Holy in the Daily

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How to Respond to the Attack of James Holmes During The Dark Knight Rises

conjunctivitis photo on post at Holy in the Daily

I’m a little ticked. I think you should be too. And I think there should be a lot more prayer going up from people like you and me. Here’s my international rant for the week:

Last week twelve people were killed and 58 were wounded when James Holmes entered a theater during a showing of “The Dark Knight Rises” in Aurora, Colorado.





All these emotions flood minds and hearts as America picks herself up and prepares to move on.

Of course we move on. That’s where healing happens—in the moving on after the initial shock passes. Right? Our attention turns to other things once our national grieving is over. Some of this is good. Some of it isn’t.

It’s the “how” of moving on that concerns me.

Have we become more compassionate because of this mass murder experience? Are we aware that outside our huge American borders there are smaller nations suffering horrific bombings and mass murders? Why do we choose to live in a bubble of self-focus?

I don’t know about you, but I get tired of watching the news only to see the newest diet fad featured or the latest gossip about a favorite celebrity.

Are you aware of the following recent events outside our 50 states?

April 27th: Four bombs exploded in the Ukrainian city of Dnipropetrovsk wounding 27 people, including nine children.

Recently: A Christian convert from Islam was beheaded on Egyptian national TV.

July 13th: Over 250 people were killed in a massacre in the village of Tremseh in Hama province of Syria.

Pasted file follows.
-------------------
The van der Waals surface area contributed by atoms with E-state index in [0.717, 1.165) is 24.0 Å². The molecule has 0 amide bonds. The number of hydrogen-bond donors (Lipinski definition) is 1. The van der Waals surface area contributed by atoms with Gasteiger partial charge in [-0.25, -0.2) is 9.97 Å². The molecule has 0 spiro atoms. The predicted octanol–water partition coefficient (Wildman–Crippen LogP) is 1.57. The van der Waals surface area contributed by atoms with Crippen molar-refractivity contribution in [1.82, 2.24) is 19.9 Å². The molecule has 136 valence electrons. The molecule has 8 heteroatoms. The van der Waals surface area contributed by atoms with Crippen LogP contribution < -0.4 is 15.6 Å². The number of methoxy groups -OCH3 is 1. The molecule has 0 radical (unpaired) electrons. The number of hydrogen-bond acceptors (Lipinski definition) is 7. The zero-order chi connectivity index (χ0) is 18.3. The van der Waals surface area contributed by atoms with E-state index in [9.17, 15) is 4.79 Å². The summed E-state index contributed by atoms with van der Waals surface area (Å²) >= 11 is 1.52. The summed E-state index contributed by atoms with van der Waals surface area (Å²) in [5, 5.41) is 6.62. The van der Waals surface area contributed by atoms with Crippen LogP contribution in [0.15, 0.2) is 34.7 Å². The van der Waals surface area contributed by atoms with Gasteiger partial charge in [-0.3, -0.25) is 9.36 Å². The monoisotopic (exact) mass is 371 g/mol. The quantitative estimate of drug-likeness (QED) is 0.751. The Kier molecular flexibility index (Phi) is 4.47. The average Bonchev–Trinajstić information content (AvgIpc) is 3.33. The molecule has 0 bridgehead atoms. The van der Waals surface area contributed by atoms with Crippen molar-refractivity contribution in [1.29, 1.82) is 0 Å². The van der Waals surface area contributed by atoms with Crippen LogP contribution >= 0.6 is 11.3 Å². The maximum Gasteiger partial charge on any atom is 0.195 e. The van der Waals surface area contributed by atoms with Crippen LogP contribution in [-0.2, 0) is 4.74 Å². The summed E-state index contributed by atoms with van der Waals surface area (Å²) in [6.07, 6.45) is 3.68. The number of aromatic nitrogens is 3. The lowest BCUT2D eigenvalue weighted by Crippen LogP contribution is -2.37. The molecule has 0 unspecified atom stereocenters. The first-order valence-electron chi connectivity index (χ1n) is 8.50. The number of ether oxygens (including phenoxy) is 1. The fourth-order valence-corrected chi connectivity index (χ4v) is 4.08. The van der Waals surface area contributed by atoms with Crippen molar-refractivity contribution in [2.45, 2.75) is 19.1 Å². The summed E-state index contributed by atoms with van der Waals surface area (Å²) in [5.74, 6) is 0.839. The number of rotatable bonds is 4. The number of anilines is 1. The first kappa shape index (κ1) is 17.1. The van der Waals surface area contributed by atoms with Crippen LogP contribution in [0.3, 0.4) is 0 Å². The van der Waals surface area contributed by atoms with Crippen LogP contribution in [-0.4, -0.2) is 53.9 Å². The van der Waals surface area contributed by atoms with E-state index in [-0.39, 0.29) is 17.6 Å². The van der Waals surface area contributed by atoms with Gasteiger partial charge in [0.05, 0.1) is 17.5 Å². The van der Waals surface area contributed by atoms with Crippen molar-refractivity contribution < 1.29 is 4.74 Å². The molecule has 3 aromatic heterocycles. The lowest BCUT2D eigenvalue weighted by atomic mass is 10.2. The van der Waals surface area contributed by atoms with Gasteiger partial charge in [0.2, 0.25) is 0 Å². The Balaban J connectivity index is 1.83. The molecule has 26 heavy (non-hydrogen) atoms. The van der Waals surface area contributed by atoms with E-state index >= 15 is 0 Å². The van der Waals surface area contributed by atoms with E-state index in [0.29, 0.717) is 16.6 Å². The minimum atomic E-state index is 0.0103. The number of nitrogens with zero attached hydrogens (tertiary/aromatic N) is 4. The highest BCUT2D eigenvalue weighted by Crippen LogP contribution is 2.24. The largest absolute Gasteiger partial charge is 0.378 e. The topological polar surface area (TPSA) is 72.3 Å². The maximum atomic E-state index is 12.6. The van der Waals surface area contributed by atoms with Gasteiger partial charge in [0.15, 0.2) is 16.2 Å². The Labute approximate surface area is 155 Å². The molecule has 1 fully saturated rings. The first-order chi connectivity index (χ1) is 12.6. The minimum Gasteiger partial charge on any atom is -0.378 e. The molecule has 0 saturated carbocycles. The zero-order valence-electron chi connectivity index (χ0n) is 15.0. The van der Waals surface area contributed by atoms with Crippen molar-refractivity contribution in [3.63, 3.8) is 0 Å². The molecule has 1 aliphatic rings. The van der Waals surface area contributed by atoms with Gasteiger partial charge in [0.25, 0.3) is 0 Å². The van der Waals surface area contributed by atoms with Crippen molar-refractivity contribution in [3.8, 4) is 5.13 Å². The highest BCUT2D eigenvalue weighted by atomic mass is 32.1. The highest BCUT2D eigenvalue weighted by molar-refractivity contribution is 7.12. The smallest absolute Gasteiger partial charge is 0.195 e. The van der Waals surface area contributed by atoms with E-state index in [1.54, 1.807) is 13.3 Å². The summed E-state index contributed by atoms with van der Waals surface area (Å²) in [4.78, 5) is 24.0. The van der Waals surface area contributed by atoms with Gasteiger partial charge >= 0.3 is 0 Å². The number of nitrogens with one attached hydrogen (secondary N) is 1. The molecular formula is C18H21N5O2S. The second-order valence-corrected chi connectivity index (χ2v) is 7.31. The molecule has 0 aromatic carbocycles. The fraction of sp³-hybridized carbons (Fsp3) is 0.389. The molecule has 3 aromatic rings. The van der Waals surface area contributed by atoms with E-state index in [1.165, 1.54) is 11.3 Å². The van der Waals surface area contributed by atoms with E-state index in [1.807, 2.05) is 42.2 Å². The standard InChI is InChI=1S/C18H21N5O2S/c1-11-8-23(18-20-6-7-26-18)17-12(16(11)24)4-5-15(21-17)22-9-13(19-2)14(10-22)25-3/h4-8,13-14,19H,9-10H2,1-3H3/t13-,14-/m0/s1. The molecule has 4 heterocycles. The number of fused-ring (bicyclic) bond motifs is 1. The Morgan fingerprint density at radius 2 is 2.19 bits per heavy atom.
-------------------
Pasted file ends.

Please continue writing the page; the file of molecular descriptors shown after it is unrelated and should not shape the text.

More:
July 18th: Seven Israeli tourists were killed and dozens more wounded on a bus just outside the airport in Burgas, Bulgaria, on the Black Sea coast.

July 23: A wave of bomb attacks killed over 100 people in Iraq.

July 24th: A bomb wounds 20 people in the Mexican resort town of Puerto Vallarta. The majority of the victims were in their 20s.


I was vaguely aware of the above international bombings until I looked them up on Google. Maybe I could use the excuse that I’ve been so busy this July that I haven’t been paying attention to the news. But that doesn’t cut it since I know about the “The Dark Knight Rises” attack in Colorado.

The evening news covered little, if any, of the above events. Unless you tune in to the international news on your cable TV, or closely follow international news on the Internet, you too missed these reports.

If you heard of them, how soon did you forget them?

I’m convinced that much of our spiritual legacy cannot be known until we walk Heaven’s shores. This is because our journey is in two worlds—the dirt of earth and the unseen realm of the spirit.

Prayer is the work of the spirit—by the Spirit, in our spirit, and through our vocal cords. But it touches the unseen things that influence the people who live and move on this planet of dirt.

That’s why we don’t forget. That’s why we pray. That’s where a spiritual legacy is built.

Also, seek the peace and prosperity of the city to which I have carried you into exile. Pray to the Lord for it, because if it prospers, you too will prosper (Jeremiah 29:7 NIV).

Pray for the peace of Jerusalem:
May those who love you be secure (Psalm 122:6 NIV).

I urge, then, first of all, that requests, prayers, intercession and thanksgiving be made for everyone—for kings and all those in authority, that we may live peaceful and quiet lives in all godliness and holiness. This is good, and pleases God our Savior, who wants all men to be saved and to come to a knowledge of the truth (1 Timothy 2 NIV).